A lack of consistency in favor of diversity in word choice suggests an ill intent when we find, in fact, a lack of diversity in word choice in favor of inconsistency when it comes to the word “wine.”  The intentional inconsistencies in translation of our English Bibles have produced versions that are not truly accurate.  We must be wise to the misleading way many words were used because the translators were purposely trying to prevent disagreements and controversies. In essence, they willingly used “politically correct” terms when the subject matter was in question.

Great care must be taken to insure a proper understanding of the words that were chosen to represent the original text.  For example, the English word “sober” is used to represent two different Greek words in the Bible.  We understand “sober” has three definitions when it is applied to the subject of intoxicating beverages.  It could mean not intoxicated, someone less than drunk or someone who is thinking clearly.  However, only one definition was actually in the mind of the author when he wrote it.  Could the word “sober” ever be defined as less than drunk in any passage of the Bible (Rom. 12:3; 2 Cor. 5:13; 1 Thes.  5:6, 8; 1 Tim. 3:11; Tit. 2:2, 12; 1 Pet. 1:13; 5:8)?

Christians are commanded to be sober (1 Thes. 5:6, 8; 1 Pet. 1:13; 4:7; 5:8).  Sobriety occurs in both mind and body.  Someone who is sober in body (not intoxicated) is also sober in mind.  Impaired thinking would not be considered sober even if the impairment did not reach the civil definition of drunk. Obviously, any amount of alcohol impairs a person’s sobriety.

It should also be noted that King James was a heavy drinker, the head of the Church of England and the one who commissioned the King James Version of the Bible.  Was there any motivation to treat the subject of wine delicately by the translators?

By Steve A. Hamilton
shamilton@rap.midco.net

Tirosh and Gleukos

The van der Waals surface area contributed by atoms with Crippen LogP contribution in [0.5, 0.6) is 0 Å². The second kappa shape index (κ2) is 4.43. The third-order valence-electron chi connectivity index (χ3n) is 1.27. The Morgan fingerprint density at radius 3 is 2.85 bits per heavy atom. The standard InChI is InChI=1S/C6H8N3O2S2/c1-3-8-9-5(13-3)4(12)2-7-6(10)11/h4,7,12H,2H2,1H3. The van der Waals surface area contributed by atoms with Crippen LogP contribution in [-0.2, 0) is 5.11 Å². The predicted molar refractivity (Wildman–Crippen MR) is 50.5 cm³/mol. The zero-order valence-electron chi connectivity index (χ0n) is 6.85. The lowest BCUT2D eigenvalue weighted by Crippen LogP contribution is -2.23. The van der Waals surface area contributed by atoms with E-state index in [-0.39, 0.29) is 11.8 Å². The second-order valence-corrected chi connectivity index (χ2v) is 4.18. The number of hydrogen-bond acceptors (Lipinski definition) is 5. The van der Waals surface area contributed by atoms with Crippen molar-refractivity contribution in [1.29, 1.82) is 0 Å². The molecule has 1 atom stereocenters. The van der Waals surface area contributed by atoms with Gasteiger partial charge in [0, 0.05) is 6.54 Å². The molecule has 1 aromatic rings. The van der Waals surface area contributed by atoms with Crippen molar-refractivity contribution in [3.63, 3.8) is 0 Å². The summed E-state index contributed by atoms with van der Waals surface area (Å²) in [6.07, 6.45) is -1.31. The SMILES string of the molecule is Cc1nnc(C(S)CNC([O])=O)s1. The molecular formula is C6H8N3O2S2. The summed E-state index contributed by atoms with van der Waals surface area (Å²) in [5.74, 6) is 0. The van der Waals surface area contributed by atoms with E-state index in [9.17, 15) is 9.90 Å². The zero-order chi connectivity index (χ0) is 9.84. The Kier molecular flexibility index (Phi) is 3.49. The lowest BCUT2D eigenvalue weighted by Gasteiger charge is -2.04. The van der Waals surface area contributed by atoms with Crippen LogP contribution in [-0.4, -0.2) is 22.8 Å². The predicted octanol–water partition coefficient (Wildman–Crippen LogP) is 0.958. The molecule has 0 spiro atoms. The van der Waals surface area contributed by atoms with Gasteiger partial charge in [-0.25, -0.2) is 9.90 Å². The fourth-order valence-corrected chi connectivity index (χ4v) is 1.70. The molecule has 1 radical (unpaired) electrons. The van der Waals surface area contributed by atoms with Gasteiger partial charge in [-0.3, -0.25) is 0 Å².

The Bible has a lot to say on the subject of “wine,” but unfortunately it does not specify what kind of ”wine” it is talking about. There are several words from different languages that get translated into the word ”wine.”  Yayin and tirosh from the Hebrew, oinos and gleukos from the Greek, and vinum from the Latin are all words that were translated into “wine” in the Bible. The word tirosh and gleukos refers to the grape itself, a newly finished product of grape such as grape juice, boiled grape juice (which is called must), or a cluster of grapes. The other three words have a dual meaning. They can refer to grape juice or to fermented grape juice whereas tirosh and gleukos never refer to an alcoholic substance. Even though by definition tirosh and gleukos cannot mean an alcoholic wine, we are going to look at some verses translated “wine” and prove that they cannot possibly be referring to an alcoholic beverage .

Tirosh

Since the word tirosh has no alcoholic meaning behind it, yet is translated “wine,” it should be pretty easy to see why the verses we are about to look at do not refer to alcoholic “wine.”

The first mention of tirosh is in Genesis 27:28. The verse is talking about Isaac’s blessing to Jacob and says, “Therefore may God give you … plenty of grain and wine.” The typical person who does not want to see that this is clearly grapes or grape juice would jump to the conclusion that God wants us to have plenty of food and alcohol. Besides, God wants us to be happy and alcohol makes me happy, right? If we look at the context of the verse Isaac is blessing Jacob with natural blessings such as grain, dew, and the fatness of the earth. Besides the fact that tirosh doesn’t refer to alcoholic beverages anyway, we can see that Isaac is blessing Jacob with the bounty of the earth which God provides; not something that is fermented and manmade.